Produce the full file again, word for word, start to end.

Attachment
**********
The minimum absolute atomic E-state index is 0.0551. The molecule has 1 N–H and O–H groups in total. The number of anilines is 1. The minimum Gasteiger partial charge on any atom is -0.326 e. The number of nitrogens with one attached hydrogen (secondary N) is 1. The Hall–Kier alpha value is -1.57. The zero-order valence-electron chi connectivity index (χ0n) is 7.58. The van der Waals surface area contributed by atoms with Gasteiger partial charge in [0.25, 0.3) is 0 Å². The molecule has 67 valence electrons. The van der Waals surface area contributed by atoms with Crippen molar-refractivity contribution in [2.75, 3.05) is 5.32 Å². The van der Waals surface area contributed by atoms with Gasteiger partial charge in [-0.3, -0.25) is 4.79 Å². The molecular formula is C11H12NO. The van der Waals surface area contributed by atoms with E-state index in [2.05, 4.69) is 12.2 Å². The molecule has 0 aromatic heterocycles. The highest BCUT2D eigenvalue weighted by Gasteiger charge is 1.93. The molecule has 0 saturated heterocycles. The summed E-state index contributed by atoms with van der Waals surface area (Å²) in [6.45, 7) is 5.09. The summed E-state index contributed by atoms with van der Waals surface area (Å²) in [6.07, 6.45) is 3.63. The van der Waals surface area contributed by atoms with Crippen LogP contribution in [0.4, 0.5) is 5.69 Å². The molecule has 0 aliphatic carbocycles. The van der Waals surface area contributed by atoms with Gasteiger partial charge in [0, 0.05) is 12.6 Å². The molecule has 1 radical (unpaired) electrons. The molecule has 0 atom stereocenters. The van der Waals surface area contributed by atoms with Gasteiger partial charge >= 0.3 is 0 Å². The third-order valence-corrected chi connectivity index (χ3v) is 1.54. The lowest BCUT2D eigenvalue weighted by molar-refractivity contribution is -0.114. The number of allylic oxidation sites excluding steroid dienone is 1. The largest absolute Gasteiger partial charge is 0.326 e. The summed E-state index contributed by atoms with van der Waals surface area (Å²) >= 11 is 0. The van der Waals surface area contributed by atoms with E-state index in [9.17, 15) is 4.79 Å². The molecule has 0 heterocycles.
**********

The minimum absolute atomic E-state index is 0.0551. The molecule has 1 N–H and O–H groups in total. The number of anilines is 1. The minimum Gasteiger partial charge on any atom is -0.326 e. The number of nitrogens with one attached hydrogen (secondary N) is 1. The Hall–Kier alpha value is -1.57. The zero-order valence-electron chi connectivity index (χ0n) is 7.58. The van der Waals surface area contributed by atoms with Gasteiger partial charge in [0.25, 0.3) is 0 Å². The molecule has 67 valence electrons. The van der Waals surface area contributed by atoms with Crippen molar-refractivity contribution in [2.75, 3.05) is 5.32 Å². The van der Waals surface area contributed by atoms with Gasteiger partial charge in [-0.3, -0.25) is 4.79 Å². The molecular formula is C11H12NO. The van der Waals surface area contributed by atoms with E-state index in [2.05, 4.69) is 12.2 Å². The molecule has 0 aromatic heterocycles. The highest BCUT2D eigenvalue weighted by Gasteiger charge is 1.93. The molecule has 0 saturated heterocycles. The summed E-state index contributed by atoms with van der Waals surface area (Å²) in [6.45, 7) is 5.09. The summed E-state index contributed by atoms with van der Waals surface area (Å²) in [6.07, 6.45) is 3.63. The van der Waals surface area contributed by atoms with Crippen LogP contribution in [0.4, 0.5) is 5.69 Å². The molecule has 0 aliphatic carbocycles. The van der Waals surface area contributed by atoms with Gasteiger partial charge in [0, 0.05) is 12.6 Å². The molecule has 1 radical (unpaired) electrons. The molecule has 0 atom stereocenters. The van der Waals surface area contributed by atoms with Gasteiger partial charge >= 0.3 is 0 Å². The third-order valence-corrected chi connectivity index (χ3v) is 1.54. The lowest BCUT2D eigenvalue weighted by molar-refractivity contribution is -0.114. The number of allylic oxidation sites excluding steroid dienone is 1. The largest absolute Gasteiger partial charge is 0.326 e. The summed E-state index contributed by atoms with van der Waals surface area (Å²) >= 11 is 0. The van der Waals surface area contributed by atoms with E-state index in [9.17, 15) is 4.79 Å². The molecule has 0 heterocycles.